Human rights law: no exceptions
Unlike the Refugee Convention, no exceptions can be made under human rights law. It is never acceptable to subject a person to torture or to inhuman or degrading treatment or punishment. Even if they are a very serious criminal indeed.
Not all human rights operate in the same way. The prohibition on torture is absolute and unqualified in nature. Other human rights, such as the right to a private and family life, is qualified and interferences can be justified on certain grounds.
The absolute nature of the prohibition on torture has been exhaustively litigated and two of the leading cases involved the United Kingdom. One involved a double murderer seeking to avoid extradition to the United States, where he feared the death penalty and the death row phenomenon: Soering v United Kingdom (App no 14038/88). The other involved an alleged terrorist seeking to avoid removal, in which Strasbourg held there was no room ‘for balancing the risk of ill-treatment against the reasons for expulsion’: Chahal v United Kingdom (App no 70/1995/576/662).
This absolute bar on removal leads to periodic controversy. The most famous example is probably Abu Qatada, who was eventually deported in 2013 after years of attempts by the British government. He was protected from removal by human rights laws and was only deported once sufficient safeguards were put in place to ensure his human rights were not breached after his removal. His case actually turned on the right to a fair trial, but the issue was whether evidence obtained under torture could be admitted to his trial.
Soering and Qatada are generally held out as examples of human rights law operating how one might hope. In both cases, the person concerned was eventually removed, but only after sufficient safeguards had been put in place to prevent their fundamental human rights being breached. Both were convicted and served lengthy prison sentences.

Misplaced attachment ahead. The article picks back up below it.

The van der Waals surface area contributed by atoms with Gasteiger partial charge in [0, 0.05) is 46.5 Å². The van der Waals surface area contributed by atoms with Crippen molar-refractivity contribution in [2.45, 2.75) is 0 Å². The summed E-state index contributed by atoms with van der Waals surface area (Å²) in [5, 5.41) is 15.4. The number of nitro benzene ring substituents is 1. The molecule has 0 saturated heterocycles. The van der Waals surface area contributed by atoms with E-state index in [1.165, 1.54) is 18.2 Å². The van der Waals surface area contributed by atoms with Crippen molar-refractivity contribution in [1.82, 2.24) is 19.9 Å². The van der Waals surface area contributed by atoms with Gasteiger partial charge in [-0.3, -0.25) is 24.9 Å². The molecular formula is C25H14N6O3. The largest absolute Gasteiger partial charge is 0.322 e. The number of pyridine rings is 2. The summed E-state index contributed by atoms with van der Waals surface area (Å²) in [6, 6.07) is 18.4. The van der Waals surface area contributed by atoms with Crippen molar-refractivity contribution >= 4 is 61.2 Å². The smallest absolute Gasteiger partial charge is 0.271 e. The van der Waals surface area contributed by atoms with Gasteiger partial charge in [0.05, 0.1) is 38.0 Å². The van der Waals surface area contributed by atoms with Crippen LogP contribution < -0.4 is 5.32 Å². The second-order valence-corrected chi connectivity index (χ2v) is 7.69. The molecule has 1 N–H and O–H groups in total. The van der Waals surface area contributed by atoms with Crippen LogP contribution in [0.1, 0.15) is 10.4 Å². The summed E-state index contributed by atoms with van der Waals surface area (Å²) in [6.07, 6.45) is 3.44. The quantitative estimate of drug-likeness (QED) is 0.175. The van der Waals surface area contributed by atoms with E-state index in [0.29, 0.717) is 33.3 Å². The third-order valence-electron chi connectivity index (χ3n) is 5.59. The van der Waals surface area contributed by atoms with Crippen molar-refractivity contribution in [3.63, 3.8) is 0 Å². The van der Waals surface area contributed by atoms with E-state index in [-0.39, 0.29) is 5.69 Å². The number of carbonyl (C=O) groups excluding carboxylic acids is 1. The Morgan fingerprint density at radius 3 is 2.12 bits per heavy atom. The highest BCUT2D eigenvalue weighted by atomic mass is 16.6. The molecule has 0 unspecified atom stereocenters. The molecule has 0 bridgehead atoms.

This is not going to be possible where there is no reliable partner state available and any assurances either will not be given at all or simply cannot be trusted.
This does not mean that the person concerned cannot be removed from the country. It means they cannot be removed to a country where their human rights would be breached. If some other country were willing to receive the person, they could be sent there, as long as their human rights would not be breached there. But no country is likely to volunteer to admit a particularly serious criminal who is considered a danger to the community.
Interested in refugee law? You might like Colin's book, imaginatively called "Refugee Law" and published by Bristol University Press.
Communicating important legal concepts in an approachable way, this is an essential guide for students, lawyers and non-specialists alike.